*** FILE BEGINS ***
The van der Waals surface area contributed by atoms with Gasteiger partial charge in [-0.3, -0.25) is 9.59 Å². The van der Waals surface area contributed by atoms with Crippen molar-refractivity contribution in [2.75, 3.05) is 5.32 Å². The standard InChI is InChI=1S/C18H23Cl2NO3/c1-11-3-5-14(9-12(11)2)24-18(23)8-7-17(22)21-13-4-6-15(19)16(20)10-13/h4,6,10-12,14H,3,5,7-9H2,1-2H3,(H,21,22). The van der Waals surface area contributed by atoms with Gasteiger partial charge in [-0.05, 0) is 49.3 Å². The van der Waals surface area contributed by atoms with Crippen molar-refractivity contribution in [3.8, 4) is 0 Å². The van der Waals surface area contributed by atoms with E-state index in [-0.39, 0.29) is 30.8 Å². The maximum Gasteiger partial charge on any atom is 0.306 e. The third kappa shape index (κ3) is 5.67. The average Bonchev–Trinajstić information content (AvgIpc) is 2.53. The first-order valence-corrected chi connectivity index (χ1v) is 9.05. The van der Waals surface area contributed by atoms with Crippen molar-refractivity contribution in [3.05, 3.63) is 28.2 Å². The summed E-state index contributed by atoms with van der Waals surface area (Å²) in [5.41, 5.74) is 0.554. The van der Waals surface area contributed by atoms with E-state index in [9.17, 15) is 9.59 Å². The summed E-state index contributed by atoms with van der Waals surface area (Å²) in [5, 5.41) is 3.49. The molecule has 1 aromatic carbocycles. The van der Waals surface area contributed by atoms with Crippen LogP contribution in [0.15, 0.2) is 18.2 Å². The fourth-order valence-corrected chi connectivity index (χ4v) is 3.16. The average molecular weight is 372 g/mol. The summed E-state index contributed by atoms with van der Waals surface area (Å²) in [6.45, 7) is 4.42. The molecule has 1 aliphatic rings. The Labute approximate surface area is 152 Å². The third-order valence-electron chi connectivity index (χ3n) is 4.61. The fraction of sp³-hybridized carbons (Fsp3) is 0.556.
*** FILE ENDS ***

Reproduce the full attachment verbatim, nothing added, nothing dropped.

The van der Waals surface area contributed by atoms with Gasteiger partial charge in [-0.3, -0.25) is 9.59 Å². The van der Waals surface area contributed by atoms with Crippen molar-refractivity contribution in [2.75, 3.05) is 5.32 Å². The standard InChI is InChI=1S/C18H23Cl2NO3/c1-11-3-5-14(9-12(11)2)24-18(23)8-7-17(22)21-13-4-6-15(19)16(20)10-13/h4,6,10-12,14H,3,5,7-9H2,1-2H3,(H,21,22). The van der Waals surface area contributed by atoms with Gasteiger partial charge in [-0.05, 0) is 49.3 Å². The van der Waals surface area contributed by atoms with Crippen molar-refractivity contribution in [3.8, 4) is 0 Å². The van der Waals surface area contributed by atoms with E-state index in [-0.39, 0.29) is 30.8 Å². The maximum Gasteiger partial charge on any atom is 0.306 e. The third kappa shape index (κ3) is 5.67. The average Bonchev–Trinajstić information content (AvgIpc) is 2.53. The first-order valence-corrected chi connectivity index (χ1v) is 9.05. The van der Waals surface area contributed by atoms with Crippen molar-refractivity contribution in [3.05, 3.63) is 28.2 Å². The summed E-state index contributed by atoms with van der Waals surface area (Å²) in [5.41, 5.74) is 0.554. The van der Waals surface area contributed by atoms with E-state index in [9.17, 15) is 9.59 Å². The summed E-state index contributed by atoms with van der Waals surface area (Å²) in [5, 5.41) is 3.49. The molecule has 1 aromatic carbocycles. The van der Waals surface area contributed by atoms with Crippen LogP contribution in [0.15, 0.2) is 18.2 Å². The fourth-order valence-corrected chi connectivity index (χ4v) is 3.16. The average molecular weight is 372 g/mol. The summed E-state index contributed by atoms with van der Waals surface area (Å²) in [6.45, 7) is 4.42. The molecule has 1 aliphatic rings. The Labute approximate surface area is 152 Å². The third-order valence-electron chi connectivity index (χ3n) is 4.61. The fraction of sp³-hybridized carbons (Fsp3) is 0.556.